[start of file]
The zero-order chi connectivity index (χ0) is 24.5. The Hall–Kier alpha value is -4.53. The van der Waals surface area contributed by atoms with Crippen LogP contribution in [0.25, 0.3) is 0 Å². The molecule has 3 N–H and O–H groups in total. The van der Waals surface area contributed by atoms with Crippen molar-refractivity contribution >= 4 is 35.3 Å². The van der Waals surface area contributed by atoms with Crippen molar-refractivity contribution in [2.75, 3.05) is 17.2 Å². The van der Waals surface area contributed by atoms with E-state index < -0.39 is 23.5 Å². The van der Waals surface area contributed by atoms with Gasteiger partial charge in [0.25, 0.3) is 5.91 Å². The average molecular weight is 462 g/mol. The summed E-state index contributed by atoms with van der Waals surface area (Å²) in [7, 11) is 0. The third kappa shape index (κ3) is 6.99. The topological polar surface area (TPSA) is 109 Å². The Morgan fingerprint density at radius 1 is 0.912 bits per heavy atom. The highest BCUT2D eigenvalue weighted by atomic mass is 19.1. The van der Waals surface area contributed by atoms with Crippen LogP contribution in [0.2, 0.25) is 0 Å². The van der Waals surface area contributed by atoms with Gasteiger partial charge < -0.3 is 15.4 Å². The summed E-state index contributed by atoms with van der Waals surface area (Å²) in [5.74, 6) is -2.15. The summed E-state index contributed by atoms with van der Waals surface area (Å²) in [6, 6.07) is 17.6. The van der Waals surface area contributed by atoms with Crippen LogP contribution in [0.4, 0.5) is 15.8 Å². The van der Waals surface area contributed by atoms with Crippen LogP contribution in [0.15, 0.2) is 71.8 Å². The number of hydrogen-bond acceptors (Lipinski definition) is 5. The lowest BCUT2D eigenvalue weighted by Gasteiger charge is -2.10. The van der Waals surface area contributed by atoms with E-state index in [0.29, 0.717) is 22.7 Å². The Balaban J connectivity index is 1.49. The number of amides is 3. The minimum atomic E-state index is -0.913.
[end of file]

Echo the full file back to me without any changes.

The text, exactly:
The zero-order chi connectivity index (χ0) is 24.5. The Hall–Kier alpha value is -4.53. The van der Waals surface area contributed by atoms with Crippen LogP contribution in [0.25, 0.3) is 0 Å². The molecule has 3 N–H and O–H groups in total. The van der Waals surface area contributed by atoms with Crippen molar-refractivity contribution >= 4 is 35.3 Å². The van der Waals surface area contributed by atoms with Crippen molar-refractivity contribution in [2.75, 3.05) is 17.2 Å². The van der Waals surface area contributed by atoms with E-state index < -0.39 is 23.5 Å². The van der Waals surface area contributed by atoms with Gasteiger partial charge in [0.25, 0.3) is 5.91 Å². The average molecular weight is 462 g/mol. The summed E-state index contributed by atoms with van der Waals surface area (Å²) in [7, 11) is 0. The third kappa shape index (κ3) is 6.99. The topological polar surface area (TPSA) is 109 Å². The Morgan fingerprint density at radius 1 is 0.912 bits per heavy atom. The highest BCUT2D eigenvalue weighted by atomic mass is 19.1. The van der Waals surface area contributed by atoms with Crippen LogP contribution in [0.2, 0.25) is 0 Å². The van der Waals surface area contributed by atoms with Gasteiger partial charge < -0.3 is 15.4 Å². The summed E-state index contributed by atoms with van der Waals surface area (Å²) in [5.74, 6) is -2.15. The summed E-state index contributed by atoms with van der Waals surface area (Å²) in [6, 6.07) is 17.6. The van der Waals surface area contributed by atoms with Crippen LogP contribution in [0.4, 0.5) is 15.8 Å². The van der Waals surface area contributed by atoms with Crippen LogP contribution in [0.15, 0.2) is 71.8 Å². The number of hydrogen-bond acceptors (Lipinski definition) is 5. The lowest BCUT2D eigenvalue weighted by Gasteiger charge is -2.10. The van der Waals surface area contributed by atoms with E-state index in [0.29, 0.717) is 22.7 Å². The Balaban J connectivity index is 1.49. The number of amides is 3. The minimum atomic E-state index is -0.913.